The causal-contextual theory of thought insertion focuses on a lack of a feeling of ownership. This theory differs from the standard approach because rather than explaining thought insertion by saying the subject lacks a sense of agency, this model explains thought insertion by theorizing that the subject lacks a sense of ownership, which in turn creates a lack of agency. [5] Patients with schizophrenia are hypothesized to have a generalized deficit in their integration of information, illustrated through the many other symptoms of schizophrenia and psychosis. [5] According to causal-contextual theory, sense of ownership depends on integrating causal-contextual information and a deficit in this process account for the abnormal experience of thought insertion. This model has come under criticism due to its definition of sense of ownership. In philosophy, a sense of ownership is defined as a thought that occurs within the space of one's own mind. However, in the causal-contextual model of thought insertion, sense of ownership is defined as feeling as if a thought belongs to the person thinking it. [10] Because of this distinction, many (e.g. Seeger, Coliva, etc.) argue that the causal-contextual model is not a separate model of thought insertion, but rather a corollary of the standard approach. [3] [10]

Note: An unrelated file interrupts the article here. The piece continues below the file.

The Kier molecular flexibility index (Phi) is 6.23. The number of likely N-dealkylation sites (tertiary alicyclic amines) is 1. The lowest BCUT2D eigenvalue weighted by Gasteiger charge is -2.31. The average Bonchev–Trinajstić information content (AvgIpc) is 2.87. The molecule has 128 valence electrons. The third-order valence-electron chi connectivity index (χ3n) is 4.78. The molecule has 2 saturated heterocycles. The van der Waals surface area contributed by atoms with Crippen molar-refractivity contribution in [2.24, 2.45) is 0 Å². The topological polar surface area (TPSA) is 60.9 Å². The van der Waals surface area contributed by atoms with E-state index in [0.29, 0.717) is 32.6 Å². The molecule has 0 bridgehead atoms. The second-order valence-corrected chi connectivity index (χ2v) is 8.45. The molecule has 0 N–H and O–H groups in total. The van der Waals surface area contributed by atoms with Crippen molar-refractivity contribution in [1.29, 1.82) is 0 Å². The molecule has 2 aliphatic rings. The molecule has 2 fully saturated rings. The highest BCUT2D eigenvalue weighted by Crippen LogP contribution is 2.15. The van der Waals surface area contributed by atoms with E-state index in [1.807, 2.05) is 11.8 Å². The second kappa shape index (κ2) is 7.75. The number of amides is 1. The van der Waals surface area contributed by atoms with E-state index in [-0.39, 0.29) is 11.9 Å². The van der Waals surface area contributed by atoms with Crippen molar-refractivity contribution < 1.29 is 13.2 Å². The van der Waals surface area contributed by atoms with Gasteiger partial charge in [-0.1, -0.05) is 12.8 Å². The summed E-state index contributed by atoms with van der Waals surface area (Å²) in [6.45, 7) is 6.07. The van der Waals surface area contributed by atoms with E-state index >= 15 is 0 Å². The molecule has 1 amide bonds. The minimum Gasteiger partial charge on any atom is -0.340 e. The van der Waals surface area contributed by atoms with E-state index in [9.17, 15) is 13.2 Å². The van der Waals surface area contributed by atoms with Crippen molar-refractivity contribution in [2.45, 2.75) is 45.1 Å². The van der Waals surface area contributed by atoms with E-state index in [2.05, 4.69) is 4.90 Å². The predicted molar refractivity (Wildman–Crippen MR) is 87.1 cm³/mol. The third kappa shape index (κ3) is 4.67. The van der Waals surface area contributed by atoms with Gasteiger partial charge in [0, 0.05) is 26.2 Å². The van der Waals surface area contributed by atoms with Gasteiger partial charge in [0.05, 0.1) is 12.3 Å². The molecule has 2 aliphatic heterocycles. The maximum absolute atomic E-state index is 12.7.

Mind-to-mind paradigm